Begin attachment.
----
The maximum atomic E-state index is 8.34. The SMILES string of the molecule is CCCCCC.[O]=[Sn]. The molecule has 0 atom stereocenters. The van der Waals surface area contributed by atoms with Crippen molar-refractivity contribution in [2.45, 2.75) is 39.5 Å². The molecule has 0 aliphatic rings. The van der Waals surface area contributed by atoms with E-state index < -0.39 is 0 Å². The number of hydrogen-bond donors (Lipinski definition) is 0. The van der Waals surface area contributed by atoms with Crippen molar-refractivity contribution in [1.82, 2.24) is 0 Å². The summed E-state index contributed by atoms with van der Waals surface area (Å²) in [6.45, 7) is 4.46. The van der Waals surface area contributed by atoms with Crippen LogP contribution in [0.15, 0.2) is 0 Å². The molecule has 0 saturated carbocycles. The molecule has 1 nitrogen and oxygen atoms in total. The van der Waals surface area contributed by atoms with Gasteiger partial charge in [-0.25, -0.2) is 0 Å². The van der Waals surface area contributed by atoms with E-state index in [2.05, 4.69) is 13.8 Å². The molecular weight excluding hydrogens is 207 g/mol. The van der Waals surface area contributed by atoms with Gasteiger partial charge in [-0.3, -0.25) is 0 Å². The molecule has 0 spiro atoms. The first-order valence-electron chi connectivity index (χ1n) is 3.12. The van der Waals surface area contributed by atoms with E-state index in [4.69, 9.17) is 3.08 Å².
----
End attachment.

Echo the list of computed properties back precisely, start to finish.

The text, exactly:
The maximum atomic E-state index is 8.34. The SMILES string of the molecule is CCCCCC.[O]=[Sn]. The molecule has 0 atom stereocenters. The van der Waals surface area contributed by atoms with Crippen molar-refractivity contribution in [2.45, 2.75) is 39.5 Å². The molecule has 0 aliphatic rings. The van der Waals surface area contributed by atoms with E-state index < -0.39 is 0 Å². The number of hydrogen-bond donors (Lipinski definition) is 0. The van der Waals surface area contributed by atoms with Crippen molar-refractivity contribution in [1.82, 2.24) is 0 Å². The summed E-state index contributed by atoms with van der Waals surface area (Å²) in [6.45, 7) is 4.46. The van der Waals surface area contributed by atoms with Crippen LogP contribution in [0.15, 0.2) is 0 Å². The molecule has 0 saturated carbocycles. The molecule has 1 nitrogen and oxygen atoms in total. The van der Waals surface area contributed by atoms with Gasteiger partial charge in [-0.25, -0.2) is 0 Å². The van der Waals surface area contributed by atoms with E-state index in [2.05, 4.69) is 13.8 Å². The molecular weight excluding hydrogens is 207 g/mol. The van der Waals surface area contributed by atoms with Gasteiger partial charge in [-0.3, -0.25) is 0 Å². The molecule has 0 spiro atoms. The first-order valence-electron chi connectivity index (χ1n) is 3.12. The van der Waals surface area contributed by atoms with E-state index in [4.69, 9.17) is 3.08 Å².